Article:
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. Last Updated: 07/27/2016

The Economics Of War

As major global economies struggle to ward off recession following the terrorist attacks in the United States, Russia is shaping up to show the world that it will not only emerge unscathed but perhaps come out on top. Valeria Korchagina reports.



As global stock markets were reeling, airlines were laying off hundreds of thousands of employees and consumers were staying away from stores in droves, Prime Minister Mikhail Kasyanov made a prediction that no other leader in a leading industrial power would dare utter.

He upgraded Russia's economic forecast. Kasyanov said Sept. 20 that the economy would grow this year by 5.5 percent, a figure slightly higher than previous government forecasts.

President Vladimir Putin backed up that optimism late last week at a conference in Dresden aimed at winning over German investors.

"We know there is currently a big fall in the world economy. We hope it won't lead to serious consequences, but Russia's economy is still growing," Putin said without a trace of pride in his voice.

The mood in Moscow is drastically different from elsewhere in the world. In Asia, Europe and across the Atlantic in North America, stock brokers have long written off scrumptious year-end bonuses, and investors are hoping that once the seesawing markets stabilize there will be enough money left for retirement. Economists have been hastily revising their colorful graphs to account for depressed economic expectations.

But those same market watchers say Kasyanov and Putin could well be on the mark. Russia, thanks to its insulation from other global economies, has a good chance of outperforming not only other emerging markets this year, but also showing relatively healthier growth than economic heavyweights such as the United States, Britain, Germany and Japan.

However, the key to this growth could well hang on two factors -- global oil prices and Russian diplomacy, economists say.

And even if oil prices hit barrel bottom, diplomacy could pull Russia through. Russia, which is steadily warming up to the United States' call to fight terrorism, could be on track toward cutting a deal with the West in which it trades its war support for a restructuring or write-off of its staggering foreign debt, accelerated entry into the World Trade Organization or even, perhaps, membership in NATO.

A Pattern of Growth



The optimistic economic expectations voiced by the government this month are hardly surprising. Russia's economy has been showing improved year-on-year growth every year since the devastating 1998 financial crisis. Last year, gross domestic product growth topped a stunning 8 percent, the highest growth ever in post-Soviet history.

The 5.5 percent GDP growth planned for this year is 1.5 percent above initial forecasts made in January. Furthermore, Russia is expecting to see 4 percent growth in 2002.

Putin and his economic-minded government have been working around the clock to keep that locomotive of growth roaring at full steam. The Kremlin pushed legislation through the State Duma last year that simplified a mind-boggling web of often-contradictory tax legislation which suffocated investment. He also slashed income tax to 13 percent, the lowest in Europe.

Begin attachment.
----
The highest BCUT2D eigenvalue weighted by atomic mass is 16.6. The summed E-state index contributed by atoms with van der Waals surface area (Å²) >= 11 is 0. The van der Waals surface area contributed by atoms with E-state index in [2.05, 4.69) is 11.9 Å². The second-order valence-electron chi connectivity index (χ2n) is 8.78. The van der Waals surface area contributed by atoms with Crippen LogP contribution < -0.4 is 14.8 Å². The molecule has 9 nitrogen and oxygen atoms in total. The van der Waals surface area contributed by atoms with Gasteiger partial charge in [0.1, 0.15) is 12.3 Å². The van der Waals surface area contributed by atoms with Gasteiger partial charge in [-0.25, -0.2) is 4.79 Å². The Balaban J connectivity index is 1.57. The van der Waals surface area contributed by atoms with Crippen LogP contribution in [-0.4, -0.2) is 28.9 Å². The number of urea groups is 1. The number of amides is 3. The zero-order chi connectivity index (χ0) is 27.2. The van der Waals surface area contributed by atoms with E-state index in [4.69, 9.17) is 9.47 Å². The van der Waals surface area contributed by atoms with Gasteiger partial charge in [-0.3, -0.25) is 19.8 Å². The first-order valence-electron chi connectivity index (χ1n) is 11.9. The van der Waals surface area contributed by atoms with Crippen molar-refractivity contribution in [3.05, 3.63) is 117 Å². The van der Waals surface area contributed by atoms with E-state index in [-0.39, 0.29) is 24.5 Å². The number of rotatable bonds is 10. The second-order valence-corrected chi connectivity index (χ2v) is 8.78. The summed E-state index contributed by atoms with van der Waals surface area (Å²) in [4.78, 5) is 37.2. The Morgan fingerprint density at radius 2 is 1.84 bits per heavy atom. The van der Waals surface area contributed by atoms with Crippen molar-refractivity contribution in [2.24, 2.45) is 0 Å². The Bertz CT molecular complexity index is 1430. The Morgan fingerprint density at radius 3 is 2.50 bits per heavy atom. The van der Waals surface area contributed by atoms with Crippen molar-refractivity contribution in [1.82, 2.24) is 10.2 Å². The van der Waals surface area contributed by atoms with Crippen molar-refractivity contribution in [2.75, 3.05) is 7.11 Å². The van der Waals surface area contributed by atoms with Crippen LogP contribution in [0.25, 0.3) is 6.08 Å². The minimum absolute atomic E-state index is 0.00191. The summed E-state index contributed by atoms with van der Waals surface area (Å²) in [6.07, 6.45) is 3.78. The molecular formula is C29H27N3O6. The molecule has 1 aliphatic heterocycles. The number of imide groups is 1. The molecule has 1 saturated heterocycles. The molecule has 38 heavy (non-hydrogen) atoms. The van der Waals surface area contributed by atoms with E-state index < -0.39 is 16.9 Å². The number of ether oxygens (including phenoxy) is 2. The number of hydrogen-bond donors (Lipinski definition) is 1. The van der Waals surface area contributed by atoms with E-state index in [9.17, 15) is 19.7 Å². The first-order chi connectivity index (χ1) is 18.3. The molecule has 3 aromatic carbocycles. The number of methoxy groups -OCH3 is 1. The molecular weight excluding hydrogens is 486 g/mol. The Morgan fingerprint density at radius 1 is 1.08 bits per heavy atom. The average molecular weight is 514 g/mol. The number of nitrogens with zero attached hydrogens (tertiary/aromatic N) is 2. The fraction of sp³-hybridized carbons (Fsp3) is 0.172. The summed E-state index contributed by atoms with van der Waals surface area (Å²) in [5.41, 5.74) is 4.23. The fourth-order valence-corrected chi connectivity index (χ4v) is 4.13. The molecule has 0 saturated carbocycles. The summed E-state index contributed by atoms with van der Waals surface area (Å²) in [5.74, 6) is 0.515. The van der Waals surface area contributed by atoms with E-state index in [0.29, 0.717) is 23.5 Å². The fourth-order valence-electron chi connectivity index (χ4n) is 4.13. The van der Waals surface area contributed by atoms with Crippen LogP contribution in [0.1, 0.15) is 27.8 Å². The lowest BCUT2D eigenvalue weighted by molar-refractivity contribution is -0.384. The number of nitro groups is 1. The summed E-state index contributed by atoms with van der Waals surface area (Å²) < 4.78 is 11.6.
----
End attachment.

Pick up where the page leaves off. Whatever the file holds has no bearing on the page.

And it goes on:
The government this year has continued to keep up a frantic pace of reform aimed at improving the investment climate, drawing up crucial land, labor and judicial laws. Just last week the Cabinet began taking steps to tame the banking sector.

At the same time, the Central Bank has maintained a tight monetary policy that has kept the ruble stable.

These changes have helped convince foreign investors that Russia is worthy of their attention and, perhaps even more importantly, given Russian businessmen a good reason to bring hundreds of millions of dollars back home.

The Best Laid Plans ...



But despite all the effort Putin and the government put into building a robust economy, the one thing they probably did not count on was a possible U.S.-mounted war in Russia's backyard.

U.S. President George W. Bush has named Osama bin Laden, the exiled Saudi millionaire believed to be hiding in Afghanistan, as the No. 1 suspect for the terrorist attacks. And even as Putin extolled the virtues of Russia's economy to German investors last Wednesday, Bush was building up U.S. forces in the Middle East in anticipation of an assault on Afghanistan.

The initial fallout of the potential war was seen in Moscow within hours of the Sept. 11 terrorist attacks. On the street, the value of the U.S. dollar plummeted from the official rate of about 29.3 rubles to as low as 15 as currency exchange operators hoped to cash in on jitters about a looming U.S. crisis. However, the Central Bank rate ended up holding steady and exchange rates on the street quickly returned to official levels.

Central Bank head Viktor Gerashchenko breathed confidence into the country by expressing unconcern that a considerable portion of the bank's reserves were in dollars.

Longer term prospects for the stability of the dollar are unclear. Central banks around the world -- including Russia's Central Bank --worked with the U.S. Federal Reserve after the attacks to keep the dollar stable. In a country like Russia, where billions of dollars in personal savings are kept under mattresses, the strength of the dollar remains of paramount importance.